A Step-by-Step Guide to Teaching Good Brushing Habits to Your Kids

teaching kids about good dental care habits

Brushing your teeth is very important for your oral & overall health, but to kids, it’s just a chore. But it doesn’t have to be! Here are some tips for teaching your kids how to brush their teeth effectively & solidify good dental care habits for a lifetime of healthy teeth.

Step 1. Demonstrate.

To encourage your kids to brush their teeth properly, model good behavior! Brush your teeth at the same time as your child & let them watch you so they can see how it should be done. Explain what you’re doing as you’re doing it & brush in small circles on all surfaces of every tooth. Make sure you show how to angle the toothbrush at 45 degrees to brush the gum line effectively.

Step 2. Guide.

Kids usually don’t have good enough motor control to brush their own teeth well until they are 6 or 7, so until then, you can brush their teeth for them.

Show them how to squeeze a pea-sized amount of toothpaste onto the toothbrush (the ADA recommends using a rice grain-sized amount until your child is three years old) & have your child face the mirror so they can see & you can explain what you are doing. Go slow & show them proper brushing technique.

Once they are old enough to brush their teeth on their own, continue to brush your teeth at the same time as your child to encourage good dental care. If you’re nervous that they aren’t being thorough, trade off for a while. Your child can brush their own teeth in the morning, & then in the evening you can reinforce proper brushing technique by doing it for them.

Step 3. Encourage Them to Be Thorough.

Make sure your child is thorough & continues to brush for the entire two minutes. You can use songs or a timer to countdown, & tell them to make lots of bubbles with the toothpaste.

When the two minutes is up, instruct them to spit the toothpaste into the sink & never swallow it. Then, they should rinse their mouth & the toothbrush. To show them how thorough they need to be, you can use plaque dye tablets after brushing to show them the spots they missed.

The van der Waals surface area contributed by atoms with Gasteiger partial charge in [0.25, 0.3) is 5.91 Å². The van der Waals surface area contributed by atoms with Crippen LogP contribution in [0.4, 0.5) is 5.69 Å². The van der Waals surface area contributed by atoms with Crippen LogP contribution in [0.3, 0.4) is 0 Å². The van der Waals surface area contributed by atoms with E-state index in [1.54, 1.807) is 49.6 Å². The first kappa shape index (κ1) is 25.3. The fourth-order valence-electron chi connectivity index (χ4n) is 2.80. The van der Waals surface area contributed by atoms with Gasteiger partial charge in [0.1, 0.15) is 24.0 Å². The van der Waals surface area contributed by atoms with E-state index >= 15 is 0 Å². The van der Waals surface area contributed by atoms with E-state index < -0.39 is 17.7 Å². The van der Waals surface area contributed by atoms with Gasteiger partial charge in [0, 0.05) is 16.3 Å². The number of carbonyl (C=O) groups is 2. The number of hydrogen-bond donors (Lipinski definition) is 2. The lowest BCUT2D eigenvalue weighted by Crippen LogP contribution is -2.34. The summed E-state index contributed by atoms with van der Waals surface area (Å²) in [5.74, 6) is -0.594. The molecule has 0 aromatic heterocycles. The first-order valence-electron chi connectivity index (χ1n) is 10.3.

Step 4. Floss!

Flossing is a very important part of the dental care routine that you should encourage your child to follow from an early age. To make it more fun & easy, you can use floss picks, because they often come in styles with characters.

As with brushing their teeth, teach your child the proper flossing technique. Wind 18 inches of floss around your middle fingers & pinch the floss between your thumb & index fingers. Gently insert the floss between two teeth using a back & forth motion. Curve the floss around each tooth in a C shape & move it up & down each tooth. You can demonstrate it, guide your child, & eventually let them try it themselves.

Tips & Tricks

40% of kids have cavities by the time they enter kindergarten, so it’s important to encourage good brushing habits early. Even though baby teeth will fall out eventually, it’s important to keep them clean & healthy anyway because they are guides & space holders for permanent teeth.

Here are some tips & tricks for making brushing fun!

  • Practice on a model. You can use dolls, an upside-down egg carton, or an old toothbrush & paint & paper.
  • Let your child choose their toothbrush & toothpaste! Get them involved in their health. You can also try an electric toothbrush, because those are fun for kids.
  • Tell them a story about the sugar bugs that make holes in our teeth if we don’t brush them away.
  • The circular movement of the toothbrush is kind of like the wheels on a train! Encourage them to move the train across their teeth.
  • Tell them to pretend the brush is a superhero who is rescuing each tooth from plaque monsters.

See the Dentist More Often & You’ll Save Money!

an ounce of preventive dentistryWhat if we told you the more often you see your dentist, the less you’ll spend on dentistry? We know it sounds like a contradiction, but that is the power of preventive dentistry.

We recommend that you visit us at least twice a year for a teeth cleaning appointment, which also includes a basic exam. You’ll hear dental professionals refer to this kind of appointment as prophylaxis (prophy for short), which is a word that comes from a Greek term that means “guard”. The services we perform during your teeth cleaning & checkup are intended to guard against the spread & development of disease, particularly tooth decay & gum disease.

Think of your preventive dental care in terms of this metaphor: you’re at home & a bad rain storm is coming. What would you rather respond to, a weather report telling you that there is a flood warning, or three feet of water in your living room? Wouldn’t you want the early warning so you have time to place sandbags to keep the water out?